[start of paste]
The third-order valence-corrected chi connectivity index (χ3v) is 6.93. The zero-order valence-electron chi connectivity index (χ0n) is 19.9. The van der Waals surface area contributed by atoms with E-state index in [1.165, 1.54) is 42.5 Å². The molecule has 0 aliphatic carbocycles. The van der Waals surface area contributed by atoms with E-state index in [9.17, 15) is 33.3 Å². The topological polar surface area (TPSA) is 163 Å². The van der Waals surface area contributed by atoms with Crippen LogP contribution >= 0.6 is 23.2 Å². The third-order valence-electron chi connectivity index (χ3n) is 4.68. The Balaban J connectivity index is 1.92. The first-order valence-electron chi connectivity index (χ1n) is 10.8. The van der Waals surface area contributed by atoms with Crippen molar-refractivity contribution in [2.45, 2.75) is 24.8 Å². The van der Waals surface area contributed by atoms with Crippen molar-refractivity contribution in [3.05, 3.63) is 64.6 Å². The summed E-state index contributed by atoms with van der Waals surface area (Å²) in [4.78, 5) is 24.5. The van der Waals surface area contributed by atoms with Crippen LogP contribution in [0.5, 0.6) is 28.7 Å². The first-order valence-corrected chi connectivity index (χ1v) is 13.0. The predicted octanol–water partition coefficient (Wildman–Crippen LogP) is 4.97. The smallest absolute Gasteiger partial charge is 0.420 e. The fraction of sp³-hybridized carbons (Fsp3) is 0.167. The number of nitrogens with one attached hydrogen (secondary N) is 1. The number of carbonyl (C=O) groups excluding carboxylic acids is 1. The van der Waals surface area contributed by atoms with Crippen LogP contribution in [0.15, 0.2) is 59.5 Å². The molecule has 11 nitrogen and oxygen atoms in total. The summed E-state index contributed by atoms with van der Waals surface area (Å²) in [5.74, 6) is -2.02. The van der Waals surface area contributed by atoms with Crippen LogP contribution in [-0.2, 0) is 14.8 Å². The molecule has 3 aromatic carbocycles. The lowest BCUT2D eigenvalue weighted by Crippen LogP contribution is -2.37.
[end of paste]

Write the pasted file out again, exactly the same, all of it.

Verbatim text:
The third-order valence-corrected chi connectivity index (χ3v) is 6.93. The zero-order valence-electron chi connectivity index (χ0n) is 19.9. The van der Waals surface area contributed by atoms with E-state index in [1.165, 1.54) is 42.5 Å². The molecule has 0 aliphatic carbocycles. The van der Waals surface area contributed by atoms with E-state index in [9.17, 15) is 33.3 Å². The topological polar surface area (TPSA) is 163 Å². The van der Waals surface area contributed by atoms with Crippen LogP contribution >= 0.6 is 23.2 Å². The third-order valence-electron chi connectivity index (χ3n) is 4.68. The Balaban J connectivity index is 1.92. The first-order valence-electron chi connectivity index (χ1n) is 10.8. The van der Waals surface area contributed by atoms with Crippen molar-refractivity contribution in [2.45, 2.75) is 24.8 Å². The van der Waals surface area contributed by atoms with Crippen molar-refractivity contribution in [3.05, 3.63) is 64.6 Å². The summed E-state index contributed by atoms with van der Waals surface area (Å²) in [4.78, 5) is 24.5. The van der Waals surface area contributed by atoms with Crippen LogP contribution in [0.5, 0.6) is 28.7 Å². The first-order valence-corrected chi connectivity index (χ1v) is 13.0. The predicted octanol–water partition coefficient (Wildman–Crippen LogP) is 4.97. The smallest absolute Gasteiger partial charge is 0.420 e. The fraction of sp³-hybridized carbons (Fsp3) is 0.167. The number of nitrogens with one attached hydrogen (secondary N) is 1. The number of carbonyl (C=O) groups excluding carboxylic acids is 1. The van der Waals surface area contributed by atoms with Crippen LogP contribution in [0.15, 0.2) is 59.5 Å². The molecule has 11 nitrogen and oxygen atoms in total. The summed E-state index contributed by atoms with van der Waals surface area (Å²) in [5.74, 6) is -2.02. The van der Waals surface area contributed by atoms with Crippen LogP contribution in [-0.2, 0) is 14.8 Å². The molecule has 3 aromatic carbocycles. The lowest BCUT2D eigenvalue weighted by Crippen LogP contribution is -2.37.